I just can’t help but admire good ideas, so I am motivated to update one such that I blogged on a year or two ago. It is WeatherCall. (Disclaimer: I have received nothing whatsoever for plugging this service.)
If you’re like me you are irritated when your television viewing is disrupted by distracting inset banners and radar pictures of approaching bad weather. The problem is usually several counties away but the interruptions usually continue for an hour or more. I have never formally complained about this nor written any public letter because I can’t think of an alternative that would serve almost all the people. But at the same time I can’t help but think that TV warnings amount in large part to crying wolf.
That in fact did happen in my town only a year a half ago when an EF-5 tornado flattened a third of Joplin. Because of this effect, when the tornado went through a couple of miles south of our house, I was foolishly out on our back porch looking at the weather rather than taking cover. The wind was swirling and a few hailstones fell, but I wasn’t alarmed. I should have been. Two miles away 168 people were dying.
The affected area, roughly a mile wide and about 10 miles long, was scoured clear of structures as though by a giant weed-whacker and the only people who escaped were those who made it to basements or crawl spaces. Some people
who crawled into their bath tubs were killed. The high school and one of our two hospitals were totaled. A small bank we used to use was completely swept away, leaving only the bare foundation and the stark cube of the vault.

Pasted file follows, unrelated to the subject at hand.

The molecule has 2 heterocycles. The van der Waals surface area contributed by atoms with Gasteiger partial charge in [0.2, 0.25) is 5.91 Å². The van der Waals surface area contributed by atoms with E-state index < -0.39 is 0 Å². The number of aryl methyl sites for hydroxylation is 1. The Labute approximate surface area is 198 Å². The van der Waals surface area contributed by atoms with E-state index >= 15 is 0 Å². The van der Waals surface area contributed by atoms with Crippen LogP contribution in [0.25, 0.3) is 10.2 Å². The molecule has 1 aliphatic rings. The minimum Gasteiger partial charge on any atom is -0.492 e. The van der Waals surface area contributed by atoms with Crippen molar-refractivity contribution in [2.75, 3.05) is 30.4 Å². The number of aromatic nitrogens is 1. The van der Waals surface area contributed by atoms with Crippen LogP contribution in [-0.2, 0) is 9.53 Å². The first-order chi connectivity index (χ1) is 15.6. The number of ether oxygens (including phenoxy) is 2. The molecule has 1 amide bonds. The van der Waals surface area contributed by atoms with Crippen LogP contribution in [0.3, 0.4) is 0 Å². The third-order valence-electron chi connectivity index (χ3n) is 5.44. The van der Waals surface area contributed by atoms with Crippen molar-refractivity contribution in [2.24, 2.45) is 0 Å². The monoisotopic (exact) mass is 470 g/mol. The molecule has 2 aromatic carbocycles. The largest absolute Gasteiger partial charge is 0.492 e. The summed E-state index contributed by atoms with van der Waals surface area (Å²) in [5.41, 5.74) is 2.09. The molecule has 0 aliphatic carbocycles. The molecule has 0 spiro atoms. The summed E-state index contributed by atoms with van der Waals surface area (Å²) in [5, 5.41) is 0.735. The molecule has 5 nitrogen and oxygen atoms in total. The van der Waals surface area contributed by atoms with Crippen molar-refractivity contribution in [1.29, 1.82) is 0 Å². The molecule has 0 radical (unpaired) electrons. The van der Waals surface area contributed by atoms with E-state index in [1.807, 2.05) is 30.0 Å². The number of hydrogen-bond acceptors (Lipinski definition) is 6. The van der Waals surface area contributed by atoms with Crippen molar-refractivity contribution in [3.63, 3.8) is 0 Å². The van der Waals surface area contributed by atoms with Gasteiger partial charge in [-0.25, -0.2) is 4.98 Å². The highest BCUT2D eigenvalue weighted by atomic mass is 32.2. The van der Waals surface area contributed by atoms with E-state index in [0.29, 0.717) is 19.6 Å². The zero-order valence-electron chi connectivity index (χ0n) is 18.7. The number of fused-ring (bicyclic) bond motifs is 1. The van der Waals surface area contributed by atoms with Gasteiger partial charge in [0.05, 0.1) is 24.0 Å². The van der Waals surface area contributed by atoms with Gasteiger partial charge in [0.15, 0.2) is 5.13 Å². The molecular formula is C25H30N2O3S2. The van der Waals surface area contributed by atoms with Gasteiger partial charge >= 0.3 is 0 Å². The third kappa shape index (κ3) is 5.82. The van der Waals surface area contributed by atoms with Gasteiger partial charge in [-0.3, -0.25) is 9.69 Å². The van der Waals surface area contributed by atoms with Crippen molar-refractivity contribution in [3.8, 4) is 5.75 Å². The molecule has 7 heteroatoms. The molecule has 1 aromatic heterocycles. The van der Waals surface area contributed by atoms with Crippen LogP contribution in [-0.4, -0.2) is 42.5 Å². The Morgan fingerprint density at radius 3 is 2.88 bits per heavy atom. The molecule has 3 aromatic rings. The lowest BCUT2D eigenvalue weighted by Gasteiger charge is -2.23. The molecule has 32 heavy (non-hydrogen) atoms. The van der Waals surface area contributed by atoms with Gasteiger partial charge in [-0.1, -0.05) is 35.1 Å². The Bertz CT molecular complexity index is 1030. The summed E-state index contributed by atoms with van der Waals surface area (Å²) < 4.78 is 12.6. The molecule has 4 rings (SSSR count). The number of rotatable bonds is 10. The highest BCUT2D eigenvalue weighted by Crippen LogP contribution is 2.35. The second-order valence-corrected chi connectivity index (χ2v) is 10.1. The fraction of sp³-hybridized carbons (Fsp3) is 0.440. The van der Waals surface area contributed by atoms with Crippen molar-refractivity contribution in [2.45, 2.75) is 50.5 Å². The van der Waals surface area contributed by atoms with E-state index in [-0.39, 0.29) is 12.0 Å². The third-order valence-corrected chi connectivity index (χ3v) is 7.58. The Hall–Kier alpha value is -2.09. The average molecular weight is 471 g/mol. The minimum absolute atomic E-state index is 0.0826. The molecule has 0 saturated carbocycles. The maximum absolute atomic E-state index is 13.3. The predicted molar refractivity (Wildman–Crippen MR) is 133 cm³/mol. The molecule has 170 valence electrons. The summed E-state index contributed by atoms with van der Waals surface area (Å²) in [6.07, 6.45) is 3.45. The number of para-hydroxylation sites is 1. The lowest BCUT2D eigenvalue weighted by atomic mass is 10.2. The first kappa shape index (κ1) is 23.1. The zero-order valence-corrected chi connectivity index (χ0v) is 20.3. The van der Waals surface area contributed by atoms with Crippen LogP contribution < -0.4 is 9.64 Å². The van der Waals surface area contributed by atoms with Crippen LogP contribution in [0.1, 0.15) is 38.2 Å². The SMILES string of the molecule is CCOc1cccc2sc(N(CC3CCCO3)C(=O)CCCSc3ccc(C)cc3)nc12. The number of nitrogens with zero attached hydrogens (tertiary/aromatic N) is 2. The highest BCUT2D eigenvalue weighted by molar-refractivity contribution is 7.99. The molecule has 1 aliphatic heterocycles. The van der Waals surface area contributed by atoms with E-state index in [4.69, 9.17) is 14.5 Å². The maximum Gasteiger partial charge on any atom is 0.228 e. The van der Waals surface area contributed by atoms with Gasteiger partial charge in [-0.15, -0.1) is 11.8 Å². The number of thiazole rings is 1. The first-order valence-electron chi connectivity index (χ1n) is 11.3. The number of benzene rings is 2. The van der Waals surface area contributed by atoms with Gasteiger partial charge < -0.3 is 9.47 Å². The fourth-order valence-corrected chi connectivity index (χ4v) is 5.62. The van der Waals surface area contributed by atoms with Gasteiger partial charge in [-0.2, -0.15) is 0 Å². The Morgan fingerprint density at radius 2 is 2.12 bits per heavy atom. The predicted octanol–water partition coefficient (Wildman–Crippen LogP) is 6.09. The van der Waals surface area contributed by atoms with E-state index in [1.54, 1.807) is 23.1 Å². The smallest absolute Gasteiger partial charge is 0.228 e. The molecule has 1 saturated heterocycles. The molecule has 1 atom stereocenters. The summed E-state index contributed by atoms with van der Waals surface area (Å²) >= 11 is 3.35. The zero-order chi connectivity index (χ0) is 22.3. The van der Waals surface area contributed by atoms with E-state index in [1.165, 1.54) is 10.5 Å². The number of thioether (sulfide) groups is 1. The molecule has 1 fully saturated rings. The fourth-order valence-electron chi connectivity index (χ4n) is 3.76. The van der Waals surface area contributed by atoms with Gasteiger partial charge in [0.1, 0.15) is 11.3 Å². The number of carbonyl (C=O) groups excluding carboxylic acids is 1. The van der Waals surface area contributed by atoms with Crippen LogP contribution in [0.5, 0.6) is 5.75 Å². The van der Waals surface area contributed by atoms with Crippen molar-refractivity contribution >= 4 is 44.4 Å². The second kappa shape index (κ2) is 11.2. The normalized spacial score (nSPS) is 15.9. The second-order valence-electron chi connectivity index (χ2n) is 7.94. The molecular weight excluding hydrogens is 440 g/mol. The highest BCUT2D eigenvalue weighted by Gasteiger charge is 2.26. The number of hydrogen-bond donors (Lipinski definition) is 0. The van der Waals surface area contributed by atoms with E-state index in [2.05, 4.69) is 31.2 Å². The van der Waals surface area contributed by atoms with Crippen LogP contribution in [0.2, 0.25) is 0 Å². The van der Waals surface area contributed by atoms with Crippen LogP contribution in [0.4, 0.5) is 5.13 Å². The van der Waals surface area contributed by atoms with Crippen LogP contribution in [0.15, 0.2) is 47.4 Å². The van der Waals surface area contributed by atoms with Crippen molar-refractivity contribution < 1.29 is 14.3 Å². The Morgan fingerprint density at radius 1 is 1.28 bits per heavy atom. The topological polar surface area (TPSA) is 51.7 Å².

WeatherCall is a service we have employed ever since the tornado. It uses GPS and computer technology to warn only subscribers who are actually in danger, and it works. In a year and a half we have only gotten a WeatherCall phone call a couple of times, and both times there were actual sightings or radar signatures quite close to us. You can choose to be warned of severe storms or just of potential tornadoes. We chose just tornados in order to cut the number of alerts to a minimum. There’s even a lightning option – for golfers I assume.
This system is testable by sending an email request – in response you get the programmed alert proving the system is working. The cost? About a dollar a month. Pretty darn cheap insurance if you ask me, and it also means we don’t have to obsess over alerts 50 miles away.
WeatherCall is apparently having some success because its latest ad says it has been expanded to include coverage for smartphones, whereas before it was only applicable to fixed geographic locations. With WeatherCall ToGo, if you are driving you can leave your phone on and the system will update your location every 30 seconds. If you are driving to a set location you want monitored, you can turn the phone app off to save the battery and still be protected.
With bad weather on the rise, I’m thinking WeatherCall would make a terrific and cost-effective gift for someone you care about. It isn’t going to eliminate those irritating TV warnings, not in our lifetimes unfortunately, but it just might provide an attention-getting warning that saves the life of someone you love.